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The Two Sides of Unique California Labor Law

When California was in the throes of a budget crisis 15 years ago, state legislators created the Private Attorneys General Act, or PAGA, to let employees wronged by their employers to sue on the state’s behalf while represented by private attorneys. The law has allowed more employment complaints to be brought to justice, but employers say attorneys looking to make a quick buck are cashing in on the state’s lack of oversight.

(CN) – When California was in the throes of a budget crisis 15 years ago, state legislators created the Private Attorneys General Act, or PAGA, to let employees wronged by their employers to sue on the state’s behalf while represented by private attorneys. The law has allowed more employment complaints to be brought to justice, but employers say attorneys looking to make a quick buck are cashing in on the state’s lack of oversight.

Last month, the California Business & Industrial Alliance sued the state alleging PAGA is unconstitutional as it’s written and used by attorneys “for their own benefit.”

More than 35,000 PAGA notices have been filed by trial attorneys since the law went into effect, and over 100 law firms have sent 50 or more PAGA notices, according to the Nov. 28 lawsuit in Orange County Superior Court.

But Eric Kingsley of Kingsley & Kingsley in Los Angeles said even though his firm is listed as filing the second highest number of PAGA notices – 599 – that number over the 14 years PAGA has been in effect “is not that many.”

In an interview, Kingsley disputed an argument the California Business & Industrial Alliance made in its complaint that employees are not fairly compensated, including in many high-profile PAGA cases where employees received around $100 while attorneys received upwards of millions of dollars in attorney’s fees.

“The statute was never intended to compensate employees … that’s not what PAGA is for,” Kingsley said in noting the state collects 75 percent of settlements while employees get 25 percent.

He called the state’s task to enforce its labor laws “daunting” and noted labor officials tend to focus on impacted industries like the garment industry and agriculture because there aren’t enough resources to fully fund labor enforcement.

“I wouldn’t imagine a chamber-backed organization would want to increase [regulation] to add hundreds of employees to the state payroll,” Kingsley said in response to California Business & Industrial Alliance’s suggestion the state can better ramp up its labor enforcement arm with its current budget surplus.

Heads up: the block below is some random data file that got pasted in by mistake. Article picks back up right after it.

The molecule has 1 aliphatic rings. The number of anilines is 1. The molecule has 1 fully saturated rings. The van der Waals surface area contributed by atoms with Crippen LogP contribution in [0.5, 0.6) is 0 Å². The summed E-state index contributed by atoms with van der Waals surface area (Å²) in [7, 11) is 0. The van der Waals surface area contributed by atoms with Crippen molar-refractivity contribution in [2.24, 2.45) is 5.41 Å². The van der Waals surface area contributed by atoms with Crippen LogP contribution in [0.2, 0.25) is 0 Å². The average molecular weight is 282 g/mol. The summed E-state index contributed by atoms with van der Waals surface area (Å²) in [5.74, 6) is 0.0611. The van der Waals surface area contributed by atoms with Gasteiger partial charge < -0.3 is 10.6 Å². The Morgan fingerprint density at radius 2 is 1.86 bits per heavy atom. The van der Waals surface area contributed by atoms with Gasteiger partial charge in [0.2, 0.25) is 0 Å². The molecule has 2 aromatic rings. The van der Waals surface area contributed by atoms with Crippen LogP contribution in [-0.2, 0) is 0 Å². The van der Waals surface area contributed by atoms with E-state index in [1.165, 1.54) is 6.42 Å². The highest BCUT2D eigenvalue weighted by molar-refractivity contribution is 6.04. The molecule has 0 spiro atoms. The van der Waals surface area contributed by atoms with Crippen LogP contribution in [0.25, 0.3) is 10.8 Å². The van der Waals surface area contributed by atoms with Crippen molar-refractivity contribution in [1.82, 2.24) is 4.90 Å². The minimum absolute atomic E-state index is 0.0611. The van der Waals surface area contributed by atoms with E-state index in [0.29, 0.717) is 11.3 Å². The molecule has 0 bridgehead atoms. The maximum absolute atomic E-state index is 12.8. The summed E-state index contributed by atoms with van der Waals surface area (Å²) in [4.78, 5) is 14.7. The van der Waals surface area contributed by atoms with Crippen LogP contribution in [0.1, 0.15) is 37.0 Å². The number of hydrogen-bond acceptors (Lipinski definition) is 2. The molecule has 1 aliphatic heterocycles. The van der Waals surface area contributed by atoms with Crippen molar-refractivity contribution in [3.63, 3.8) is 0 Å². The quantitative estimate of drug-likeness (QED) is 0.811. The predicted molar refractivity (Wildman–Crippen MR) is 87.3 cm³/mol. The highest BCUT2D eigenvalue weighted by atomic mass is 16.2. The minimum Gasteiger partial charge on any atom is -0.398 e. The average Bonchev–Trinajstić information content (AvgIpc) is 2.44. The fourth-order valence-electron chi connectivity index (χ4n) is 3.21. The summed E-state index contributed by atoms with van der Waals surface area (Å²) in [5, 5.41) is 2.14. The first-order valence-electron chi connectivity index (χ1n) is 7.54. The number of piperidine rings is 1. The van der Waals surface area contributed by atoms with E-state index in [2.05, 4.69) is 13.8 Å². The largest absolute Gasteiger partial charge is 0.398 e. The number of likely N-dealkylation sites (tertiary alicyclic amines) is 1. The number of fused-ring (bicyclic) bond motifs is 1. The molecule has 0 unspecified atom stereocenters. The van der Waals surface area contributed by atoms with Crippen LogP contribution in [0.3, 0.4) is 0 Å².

Mariko Yoshihara, legislative counsel and policy director for the California Employment Lawyers Association, said the increase in PAGA lawsuits over the past several years is a “direct result of an exponential rise in forced arbitration agreements that workers are routinely required to sign as a condition of employment.”

Because the California Supreme Court found PAGA claims cannot be forced into individual arbitration, Yoshihara noted, more cases are being filed.

“PAGA now stands as a critical and one of the last remaining tools for workers in California to take collective action to remedy violations of their rights under the Labor Code,” Yoshihara said in noting the statute has a built-in mechanism to prevent “extortive, abusive or unconstitutional enforcement” by allowing courts to reduce penalties against employers as they see fit.

PAGA, the only recourse for break and overtime violations

Piper Barnard, a nurse who worked at Twin Cities Community Hospital in Templeton, California, from 2009 to 2017, didn’t know she had signed an arbitration agreement until her attorney Lauren Teukolsky requested her personnel file from the hospital.

She and over 50 other nurses who didn’t receive rest breaks during 12-hour shifts couldn’t file a class action due to the waivers and went to arbitration with the hospital, with a handful of the nurses also suing under PAGA.

Barnard said she had to step off the hospital floor in order to use the restroom, which often meant violating California’s nurse-to-patient ratio in the hospital’s ICU unit and putting patients at risk.

“Our patients could code at any moment; five minutes to a coding patient is an eternity, it’s enough time to lose brain function,” Barnard said in an interview.


After the nurses filed their PAGA complaint in 2015, they started getting breaks: The hospital made “break nurses” who cover shifts while nurses took meal and rest breaks more widely available.